Humanities Conference Room, First Floor, A.D. Hope Bldg #14 (opposite Chifley Library), The Australian National University, Canberra.
Wednesday, 30 April 2008 , 12.30 - 2.00pm

Aboriginal People in the tropical savannah of the Northern Territory (NT) own 170,000 sq km of land including 85% of the coastline. Land and sea country have great cultural, economic and social significance to Aboriginal people, underpinning their culture and society. Aboriginal landowners continue to be reliant on the natural environment for both spiritual and physical well-being. Creation ancestors form part of a living landscape and practices such as hunting, foraging, burning, caring for sacred sites and ceremony have an important place in contemporary Aboriginal life.

William Sanders
Humanities Conference Room, First Floor, A.D. Hope Bldg #14 (opposite Chifley Library), The Australian National University, Canberra.
Wednesday, 13 August 2008 , 12.30 - 2.00pm

The Community Development Employment Projects (CDEP) scheme has been subject to major criticism in recent years for being part of, or little better than, Aboriginal welfare dependence. In the first half of this seminar I will defend CDEP from its critics, by both recounting its origins and elaborating on some of its strengths; most notably its flexibility and support for Indigenous community-based organisations, particularly in remote areas. I will argue that CDEP is a remote Australian policy treasure, but that despite this labeling CDEP does have some weaknesses.

Murray Garde
Humanities Conference Room, First Floor, A.D. Hope Bldg #14 (opposite Chifley Library), The Australian National University, Canberra.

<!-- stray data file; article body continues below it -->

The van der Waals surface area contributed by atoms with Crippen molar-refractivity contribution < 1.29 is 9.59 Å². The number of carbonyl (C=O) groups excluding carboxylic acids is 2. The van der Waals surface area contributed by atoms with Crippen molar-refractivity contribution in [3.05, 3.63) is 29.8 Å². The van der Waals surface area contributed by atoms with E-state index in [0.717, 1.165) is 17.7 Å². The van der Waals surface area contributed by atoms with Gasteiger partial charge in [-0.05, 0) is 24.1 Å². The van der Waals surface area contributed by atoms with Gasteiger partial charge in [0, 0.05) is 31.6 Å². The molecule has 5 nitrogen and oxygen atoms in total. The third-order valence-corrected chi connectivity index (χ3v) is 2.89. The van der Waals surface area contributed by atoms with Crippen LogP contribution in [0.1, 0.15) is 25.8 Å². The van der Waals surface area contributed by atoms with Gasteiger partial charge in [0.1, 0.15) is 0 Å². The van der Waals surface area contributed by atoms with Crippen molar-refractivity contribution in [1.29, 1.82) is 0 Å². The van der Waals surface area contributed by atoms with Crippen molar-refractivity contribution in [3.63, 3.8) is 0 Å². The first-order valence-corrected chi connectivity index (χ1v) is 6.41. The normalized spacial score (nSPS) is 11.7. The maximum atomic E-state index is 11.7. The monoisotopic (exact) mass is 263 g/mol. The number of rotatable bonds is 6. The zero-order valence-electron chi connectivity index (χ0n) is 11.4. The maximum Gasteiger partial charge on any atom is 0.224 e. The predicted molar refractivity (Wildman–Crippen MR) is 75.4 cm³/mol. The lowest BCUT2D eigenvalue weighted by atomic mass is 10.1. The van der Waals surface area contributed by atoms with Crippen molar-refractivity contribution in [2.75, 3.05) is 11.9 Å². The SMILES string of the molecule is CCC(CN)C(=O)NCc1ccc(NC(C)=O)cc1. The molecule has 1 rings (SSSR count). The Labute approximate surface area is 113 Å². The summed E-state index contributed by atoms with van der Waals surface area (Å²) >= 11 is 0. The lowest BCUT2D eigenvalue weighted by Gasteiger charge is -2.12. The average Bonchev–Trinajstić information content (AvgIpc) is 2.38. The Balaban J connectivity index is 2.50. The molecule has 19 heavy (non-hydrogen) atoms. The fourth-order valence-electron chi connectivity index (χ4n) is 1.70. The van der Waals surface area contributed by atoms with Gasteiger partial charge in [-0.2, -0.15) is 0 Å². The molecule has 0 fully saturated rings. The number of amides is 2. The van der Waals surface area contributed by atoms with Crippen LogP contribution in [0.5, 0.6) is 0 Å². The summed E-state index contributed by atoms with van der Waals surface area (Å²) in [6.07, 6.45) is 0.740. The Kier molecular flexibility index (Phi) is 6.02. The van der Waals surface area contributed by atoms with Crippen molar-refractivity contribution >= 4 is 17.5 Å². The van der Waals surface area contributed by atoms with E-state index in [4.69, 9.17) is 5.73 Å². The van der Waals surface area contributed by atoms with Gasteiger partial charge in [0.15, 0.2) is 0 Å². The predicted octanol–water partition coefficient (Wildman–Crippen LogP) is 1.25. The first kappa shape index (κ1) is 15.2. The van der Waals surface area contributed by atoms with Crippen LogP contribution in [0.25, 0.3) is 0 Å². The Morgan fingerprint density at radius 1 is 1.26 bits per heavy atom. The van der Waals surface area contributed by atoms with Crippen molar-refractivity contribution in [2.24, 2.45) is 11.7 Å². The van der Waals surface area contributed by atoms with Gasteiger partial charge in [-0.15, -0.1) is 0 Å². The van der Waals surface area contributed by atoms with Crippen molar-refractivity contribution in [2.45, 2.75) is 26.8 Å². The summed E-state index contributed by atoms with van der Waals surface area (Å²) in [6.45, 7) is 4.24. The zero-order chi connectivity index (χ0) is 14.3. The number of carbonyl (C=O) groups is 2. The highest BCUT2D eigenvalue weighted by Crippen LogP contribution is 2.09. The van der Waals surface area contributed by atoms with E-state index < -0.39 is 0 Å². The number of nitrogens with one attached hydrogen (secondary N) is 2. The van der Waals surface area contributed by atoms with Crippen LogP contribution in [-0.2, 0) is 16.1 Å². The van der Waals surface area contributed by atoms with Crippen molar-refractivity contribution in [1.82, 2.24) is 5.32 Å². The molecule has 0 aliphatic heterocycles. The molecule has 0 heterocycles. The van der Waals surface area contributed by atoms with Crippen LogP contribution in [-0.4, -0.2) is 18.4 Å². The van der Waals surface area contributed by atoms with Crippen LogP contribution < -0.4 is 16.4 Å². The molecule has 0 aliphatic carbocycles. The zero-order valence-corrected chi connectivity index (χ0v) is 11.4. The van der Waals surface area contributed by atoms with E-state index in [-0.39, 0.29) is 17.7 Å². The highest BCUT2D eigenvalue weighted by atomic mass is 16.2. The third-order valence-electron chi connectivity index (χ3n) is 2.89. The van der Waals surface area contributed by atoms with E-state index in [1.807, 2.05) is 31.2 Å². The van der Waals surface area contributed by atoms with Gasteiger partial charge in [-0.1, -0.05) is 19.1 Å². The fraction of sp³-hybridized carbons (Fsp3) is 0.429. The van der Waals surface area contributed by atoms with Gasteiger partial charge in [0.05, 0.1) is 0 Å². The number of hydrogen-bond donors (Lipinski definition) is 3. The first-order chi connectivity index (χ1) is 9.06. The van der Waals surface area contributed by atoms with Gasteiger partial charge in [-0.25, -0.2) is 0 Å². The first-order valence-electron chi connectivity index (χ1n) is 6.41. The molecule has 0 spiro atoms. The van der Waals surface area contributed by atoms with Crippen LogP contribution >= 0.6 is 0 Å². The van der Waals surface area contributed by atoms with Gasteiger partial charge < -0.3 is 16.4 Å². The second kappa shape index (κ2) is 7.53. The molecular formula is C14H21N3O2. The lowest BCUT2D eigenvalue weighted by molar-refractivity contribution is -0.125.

Wednesday, 25 March 2009 , 12.30 - 2.00pm

The recent development of a new sub-discipline of linguistics known as 'documentary linguistics' has placed a new focus on the recording of knowledge that speakers of endangered languages have across a range of semantic fields, including those in the natural sciences. The recording of Indigenous ecological knowledge is not new in Australia, but its application to land management has only recently been considered with any seriousness. The issue of Aboriginal burning practices is now (again) a rather poignant case in point.

Janet Hunt
Humanities Conference Room, First Floor, A.D. Hope Bldg #14 (opposite Chifley Library), The Australian National University, Canberra.
Wednesday, 8 April 2009 , 12.30 - 2.00pm

There exists a growing body of literature about the benefits to Indigenous people, as well as to the environment, of living on and caring for land and sea country. However, most of these findings emanate from Northern Australia, where Aboriginal people are usually working on their own Aboriginal-owned or -controlled land. NSW is the state with the largest absolute number of Indigenous people, but their landholdings comprise less than one per cent of the state.

Jerry Schwab , Bill Fogarty
Humanities Conference Room, First Floor, A.D. Hope Bldg #14 (opposite Chifley Library), The Australian National University, Canberra.
Wednesday, 15 April 2009 , 12.30 - 2.00pm

The educational and social disengagement of Indigenous youth in many remote communities in Northern Aus